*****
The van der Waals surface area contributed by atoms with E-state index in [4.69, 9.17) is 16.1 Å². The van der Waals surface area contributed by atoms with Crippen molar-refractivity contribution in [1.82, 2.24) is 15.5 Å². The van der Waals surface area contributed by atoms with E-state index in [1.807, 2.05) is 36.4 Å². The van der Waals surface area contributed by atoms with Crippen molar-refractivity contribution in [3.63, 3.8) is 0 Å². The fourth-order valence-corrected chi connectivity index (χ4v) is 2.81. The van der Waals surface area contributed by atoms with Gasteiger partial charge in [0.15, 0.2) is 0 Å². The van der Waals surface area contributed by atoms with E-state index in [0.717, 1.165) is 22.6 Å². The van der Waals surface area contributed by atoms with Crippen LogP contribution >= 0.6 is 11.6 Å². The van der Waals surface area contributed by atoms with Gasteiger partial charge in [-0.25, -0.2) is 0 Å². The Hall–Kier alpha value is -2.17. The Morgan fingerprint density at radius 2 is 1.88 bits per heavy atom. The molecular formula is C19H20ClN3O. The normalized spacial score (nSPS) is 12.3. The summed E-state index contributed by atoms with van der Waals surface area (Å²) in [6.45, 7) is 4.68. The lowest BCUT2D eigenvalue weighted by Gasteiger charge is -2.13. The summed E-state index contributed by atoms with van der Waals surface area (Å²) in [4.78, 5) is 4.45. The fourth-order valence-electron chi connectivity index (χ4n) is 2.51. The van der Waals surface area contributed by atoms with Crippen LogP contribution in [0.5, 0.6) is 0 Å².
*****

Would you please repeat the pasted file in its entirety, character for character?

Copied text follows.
The van der Waals surface area contributed by atoms with E-state index in [4.69, 9.17) is 16.1 Å². The van der Waals surface area contributed by atoms with Crippen molar-refractivity contribution in [1.82, 2.24) is 15.5 Å². The van der Waals surface area contributed by atoms with E-state index in [1.807, 2.05) is 36.4 Å². The van der Waals surface area contributed by atoms with Crippen molar-refractivity contribution in [3.63, 3.8) is 0 Å². The fourth-order valence-corrected chi connectivity index (χ4v) is 2.81. The van der Waals surface area contributed by atoms with Gasteiger partial charge in [0.15, 0.2) is 0 Å². The van der Waals surface area contributed by atoms with E-state index in [0.717, 1.165) is 22.6 Å². The van der Waals surface area contributed by atoms with Crippen LogP contribution >= 0.6 is 11.6 Å². The van der Waals surface area contributed by atoms with Gasteiger partial charge in [-0.25, -0.2) is 0 Å². The Hall–Kier alpha value is -2.17. The Morgan fingerprint density at radius 2 is 1.88 bits per heavy atom. The molecular formula is C19H20ClN3O. The normalized spacial score (nSPS) is 12.3. The summed E-state index contributed by atoms with van der Waals surface area (Å²) in [6.45, 7) is 4.68. The lowest BCUT2D eigenvalue weighted by Gasteiger charge is -2.13. The summed E-state index contributed by atoms with van der Waals surface area (Å²) in [4.78, 5) is 4.45. The fourth-order valence-electron chi connectivity index (χ4n) is 2.51. The van der Waals surface area contributed by atoms with Crippen LogP contribution in [0.5, 0.6) is 0 Å².